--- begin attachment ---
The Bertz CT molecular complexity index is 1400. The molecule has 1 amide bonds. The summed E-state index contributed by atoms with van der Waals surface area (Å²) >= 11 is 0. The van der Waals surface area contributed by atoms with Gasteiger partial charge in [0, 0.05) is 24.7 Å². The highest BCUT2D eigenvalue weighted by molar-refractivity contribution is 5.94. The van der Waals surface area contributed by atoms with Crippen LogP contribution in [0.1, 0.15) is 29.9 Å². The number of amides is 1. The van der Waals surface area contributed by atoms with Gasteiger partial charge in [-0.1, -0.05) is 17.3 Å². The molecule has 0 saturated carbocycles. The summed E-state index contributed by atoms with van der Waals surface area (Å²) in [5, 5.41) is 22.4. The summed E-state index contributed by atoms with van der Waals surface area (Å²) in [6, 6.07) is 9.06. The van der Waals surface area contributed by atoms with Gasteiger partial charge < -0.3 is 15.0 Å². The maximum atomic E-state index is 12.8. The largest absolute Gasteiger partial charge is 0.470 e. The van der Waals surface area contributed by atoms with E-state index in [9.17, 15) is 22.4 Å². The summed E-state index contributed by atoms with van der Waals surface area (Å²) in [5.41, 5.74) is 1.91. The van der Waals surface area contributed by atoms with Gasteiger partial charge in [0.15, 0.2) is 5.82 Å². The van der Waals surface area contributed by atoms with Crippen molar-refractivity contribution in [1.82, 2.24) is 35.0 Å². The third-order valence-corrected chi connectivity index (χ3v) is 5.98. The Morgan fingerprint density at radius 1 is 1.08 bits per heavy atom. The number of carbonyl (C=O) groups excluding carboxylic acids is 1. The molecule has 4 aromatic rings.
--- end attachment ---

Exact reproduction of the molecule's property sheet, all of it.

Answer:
The Bertz CT molecular complexity index is 1400. The molecule has 1 amide bonds. The summed E-state index contributed by atoms with van der Waals surface area (Å²) >= 11 is 0. The van der Waals surface area contributed by atoms with Gasteiger partial charge in [0, 0.05) is 24.7 Å². The highest BCUT2D eigenvalue weighted by molar-refractivity contribution is 5.94. The van der Waals surface area contributed by atoms with Crippen LogP contribution in [0.1, 0.15) is 29.9 Å². The number of amides is 1. The van der Waals surface area contributed by atoms with Gasteiger partial charge in [-0.1, -0.05) is 17.3 Å². The molecule has 0 saturated carbocycles. The summed E-state index contributed by atoms with van der Waals surface area (Å²) in [5, 5.41) is 22.4. The summed E-state index contributed by atoms with van der Waals surface area (Å²) in [6, 6.07) is 9.06. The van der Waals surface area contributed by atoms with Gasteiger partial charge < -0.3 is 15.0 Å². The maximum atomic E-state index is 12.8. The largest absolute Gasteiger partial charge is 0.470 e. The van der Waals surface area contributed by atoms with E-state index in [9.17, 15) is 22.4 Å². The summed E-state index contributed by atoms with van der Waals surface area (Å²) in [5.41, 5.74) is 1.91. The van der Waals surface area contributed by atoms with Gasteiger partial charge in [0.15, 0.2) is 5.82 Å². The van der Waals surface area contributed by atoms with Crippen molar-refractivity contribution in [1.82, 2.24) is 35.0 Å². The third-order valence-corrected chi connectivity index (χ3v) is 5.98. The Morgan fingerprint density at radius 1 is 1.08 bits per heavy atom. The number of carbonyl (C=O) groups excluding carboxylic acids is 1. The molecule has 4 aromatic rings.